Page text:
Modifying the EHR to ease research
When Dr. Demetrius Maraganore left the Mayo Clinic in 2009 to take over as chairman of NorthShore University HealthSystem’s neurology department, he brought more than a decade’s worth of data from his National Institutes of Health-funded study of Parkinson’s disease treatment. He hoped to continue his work in evaluating quality-improvement measures.
At Mayo, research team members hand-wrote patient information on 72-page forms during doctor visits; phone interviewers hand-wrote information on a 25-page evaluation form to assess risk factors. This required hiring a large team of study coordinators, data-entry clerks and others to help collect information. He expected that would be necessary at NorthShore too.
But his new colleagues suggested an alternative approach—configuring NorthShore’s electronic health-record system to make it easier to gather needed information for research purposes during the patient-care process. The goal was to meld the historically separate clinical and research data systems and slash the added expense of duplicate data entry.
The Food and Drug Administration has said single-point data capture could produce more complete, accurate and timely data, speed discovery and dissemination of therapeutic advances, and boost the number of doctors willing to participate in clinical research.
“Every transaction in healthcare is happening in the (EHR),” Maraganore said. “If we can harness that technology to capture clinical information of the highest quality, that obviously would be very appealing.”
So Maraganore and the staff got to work to see if NorthShore’s EHR system could collect patient data that would be useful for both clinicians and researchers. By June 2010, they had developed their first structured clinical document support (SCDS) toolkit, an application programming interface they built into the Epic Systems EHR. The system allowed clinicians to better track care for their Parkinson’s patients and enabled researchers to collect patient data to track patterns related to the disease.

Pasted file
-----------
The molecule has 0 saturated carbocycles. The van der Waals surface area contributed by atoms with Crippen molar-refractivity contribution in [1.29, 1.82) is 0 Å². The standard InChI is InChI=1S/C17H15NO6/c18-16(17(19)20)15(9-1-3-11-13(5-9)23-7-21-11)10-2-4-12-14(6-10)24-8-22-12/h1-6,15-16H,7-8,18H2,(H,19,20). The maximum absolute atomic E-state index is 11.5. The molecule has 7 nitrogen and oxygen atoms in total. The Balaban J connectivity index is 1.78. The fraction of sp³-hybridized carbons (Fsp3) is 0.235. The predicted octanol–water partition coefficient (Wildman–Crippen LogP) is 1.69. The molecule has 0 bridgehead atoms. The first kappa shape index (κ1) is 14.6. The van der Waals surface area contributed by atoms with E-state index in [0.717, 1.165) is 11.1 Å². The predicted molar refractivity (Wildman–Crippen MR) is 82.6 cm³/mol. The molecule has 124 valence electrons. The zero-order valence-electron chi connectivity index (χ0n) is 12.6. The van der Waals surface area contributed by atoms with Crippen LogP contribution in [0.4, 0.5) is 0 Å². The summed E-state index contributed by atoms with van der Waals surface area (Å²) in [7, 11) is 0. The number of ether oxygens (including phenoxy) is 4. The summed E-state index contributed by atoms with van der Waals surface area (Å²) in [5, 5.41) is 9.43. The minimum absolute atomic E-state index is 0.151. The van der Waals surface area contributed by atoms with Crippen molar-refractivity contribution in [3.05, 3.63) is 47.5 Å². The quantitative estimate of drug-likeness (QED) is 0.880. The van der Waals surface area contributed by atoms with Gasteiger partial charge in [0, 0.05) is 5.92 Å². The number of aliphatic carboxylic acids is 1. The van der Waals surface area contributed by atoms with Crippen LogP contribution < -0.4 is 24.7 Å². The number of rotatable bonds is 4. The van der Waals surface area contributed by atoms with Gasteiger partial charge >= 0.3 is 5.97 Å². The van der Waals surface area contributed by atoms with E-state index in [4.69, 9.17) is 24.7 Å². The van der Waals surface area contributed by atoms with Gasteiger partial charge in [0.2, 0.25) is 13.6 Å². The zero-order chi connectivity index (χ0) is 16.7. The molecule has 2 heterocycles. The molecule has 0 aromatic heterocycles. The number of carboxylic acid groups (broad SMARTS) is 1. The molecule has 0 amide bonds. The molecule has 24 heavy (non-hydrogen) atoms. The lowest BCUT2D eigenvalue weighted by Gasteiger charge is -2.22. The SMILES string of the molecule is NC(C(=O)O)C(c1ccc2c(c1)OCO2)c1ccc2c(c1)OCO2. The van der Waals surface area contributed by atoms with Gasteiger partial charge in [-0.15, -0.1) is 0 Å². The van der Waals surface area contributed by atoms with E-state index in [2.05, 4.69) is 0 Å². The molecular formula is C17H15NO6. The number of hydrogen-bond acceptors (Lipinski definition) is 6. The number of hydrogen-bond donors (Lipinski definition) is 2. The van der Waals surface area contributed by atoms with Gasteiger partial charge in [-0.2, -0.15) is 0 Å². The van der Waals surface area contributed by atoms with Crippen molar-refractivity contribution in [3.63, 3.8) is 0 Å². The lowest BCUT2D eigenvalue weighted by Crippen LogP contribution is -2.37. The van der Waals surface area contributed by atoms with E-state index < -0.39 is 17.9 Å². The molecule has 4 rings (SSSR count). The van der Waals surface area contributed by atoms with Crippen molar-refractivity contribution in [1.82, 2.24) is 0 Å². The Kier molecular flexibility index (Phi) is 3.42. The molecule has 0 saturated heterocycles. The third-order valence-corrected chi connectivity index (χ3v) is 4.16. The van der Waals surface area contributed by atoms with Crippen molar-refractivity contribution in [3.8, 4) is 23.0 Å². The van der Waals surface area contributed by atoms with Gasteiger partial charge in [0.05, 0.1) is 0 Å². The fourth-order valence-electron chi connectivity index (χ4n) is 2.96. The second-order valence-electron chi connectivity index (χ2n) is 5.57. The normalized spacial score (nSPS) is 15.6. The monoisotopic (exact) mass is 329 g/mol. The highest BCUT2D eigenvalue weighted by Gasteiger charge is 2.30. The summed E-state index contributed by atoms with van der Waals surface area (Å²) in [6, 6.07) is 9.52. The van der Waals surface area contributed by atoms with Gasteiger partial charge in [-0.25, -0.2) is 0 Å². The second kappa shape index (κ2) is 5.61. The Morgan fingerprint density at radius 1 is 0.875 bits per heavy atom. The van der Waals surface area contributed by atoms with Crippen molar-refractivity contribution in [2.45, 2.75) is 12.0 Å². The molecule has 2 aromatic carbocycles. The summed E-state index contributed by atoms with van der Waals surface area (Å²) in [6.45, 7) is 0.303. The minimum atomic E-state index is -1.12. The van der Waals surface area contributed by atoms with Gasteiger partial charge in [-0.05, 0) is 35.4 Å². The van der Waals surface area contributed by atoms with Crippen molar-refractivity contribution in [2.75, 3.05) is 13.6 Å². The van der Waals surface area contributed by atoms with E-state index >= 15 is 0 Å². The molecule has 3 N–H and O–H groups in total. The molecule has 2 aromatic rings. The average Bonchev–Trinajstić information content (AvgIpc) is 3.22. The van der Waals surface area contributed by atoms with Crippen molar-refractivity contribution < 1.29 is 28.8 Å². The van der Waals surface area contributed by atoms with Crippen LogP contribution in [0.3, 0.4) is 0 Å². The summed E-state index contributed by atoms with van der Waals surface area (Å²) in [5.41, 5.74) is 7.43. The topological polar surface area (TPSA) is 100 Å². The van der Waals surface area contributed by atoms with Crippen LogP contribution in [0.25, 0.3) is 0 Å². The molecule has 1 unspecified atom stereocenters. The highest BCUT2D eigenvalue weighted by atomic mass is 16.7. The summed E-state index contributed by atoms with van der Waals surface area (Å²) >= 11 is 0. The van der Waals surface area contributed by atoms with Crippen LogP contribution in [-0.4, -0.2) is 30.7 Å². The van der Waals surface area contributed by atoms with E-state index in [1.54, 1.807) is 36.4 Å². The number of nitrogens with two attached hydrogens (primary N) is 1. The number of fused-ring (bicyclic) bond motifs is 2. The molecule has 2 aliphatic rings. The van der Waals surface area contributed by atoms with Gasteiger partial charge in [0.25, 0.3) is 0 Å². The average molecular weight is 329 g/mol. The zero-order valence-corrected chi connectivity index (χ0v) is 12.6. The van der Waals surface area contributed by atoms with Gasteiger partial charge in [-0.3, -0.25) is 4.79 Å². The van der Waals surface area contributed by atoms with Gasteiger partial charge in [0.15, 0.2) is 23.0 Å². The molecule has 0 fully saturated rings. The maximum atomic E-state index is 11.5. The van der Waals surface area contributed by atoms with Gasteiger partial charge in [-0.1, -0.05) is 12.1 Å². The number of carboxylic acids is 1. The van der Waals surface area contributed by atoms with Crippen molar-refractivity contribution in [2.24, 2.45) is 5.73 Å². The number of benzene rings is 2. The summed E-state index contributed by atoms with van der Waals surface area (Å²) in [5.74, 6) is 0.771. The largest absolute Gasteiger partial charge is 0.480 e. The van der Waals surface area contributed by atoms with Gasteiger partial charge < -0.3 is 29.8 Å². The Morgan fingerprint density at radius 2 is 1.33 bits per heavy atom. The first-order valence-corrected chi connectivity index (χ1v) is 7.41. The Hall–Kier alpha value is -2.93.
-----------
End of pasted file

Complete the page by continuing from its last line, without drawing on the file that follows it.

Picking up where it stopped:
“That was kind of a eureka moment for us,” Maraganore said. “We realized that this same tool could be deployed for other neurological disorders.”
He and his colleagues expanded the project to develop toolkits for nine additional neurological disorders: brain tumors, epilepsy, migraine, memory disorders, mild traumatic brain injury, multiple sclerosis, neuropathy, restless leg syndrome and stroke. They added another project to assess risk factors for the onset of Alzheimer’s disease.
The project involved members of NorthShore’s departments of neurology and health information technology and its Center for Biomedical Research Informatics. The team worked to create an EHR system that would standardize office visits to capture patient data that could be used to develop patient safety and quality metrics. The toolkits are designed to capture up to 1,000 fields of data per office visit.
The team sought to create a data system that would be part of the routine clinical workflow. It was designed to limit the time for a medical assistant or nurse to collect data from a patient to 15 minutes; neurologists could take up to an hour to make their assessment.
Researchers used the toolkits to enroll patients in a DNA biobanking initiative. Based on the patient information entered, the system prompts the physician during the office visit to try to enroll the patient. An electronic notice is sent to the research team letting them know whether the patient has consented to participate in the trial.
As of April, eight SCDS toolkits have been used several thousand times during routine office visits, according to a study by Maraganore and colleagues published online in September in the journal Neurology Clinical Practice.
Maraganore couldn’t give a costsavings estimate for the initiative. But he said the project has improved the quality of care and data quality, and may reduce costs. Quarterly quality-improvement reports are generated to help identify opportunities to improve patient safety and outcomes.
NorthShore has expanded the project by offering the toolkits to neurology departments at other systems to share information, broaden research databases and encourage more research collaboration. “The work we’ve done provides a roadmap for how other neurology practice groups can … make clinically meaningful use of their (EHR),” Maraganore said.
James Hendler, director of the Rensselaer Institute for Data Exploration and Applications, said initiatives such as the one at NorthShore are the tip of the iceberg when it comes to the potential of EHR systems to ease research and improve quality of care. But there are lingering privacy issues that will require legislative remedies. “The potential for savings and to improve healthcare quality is huge,” he said.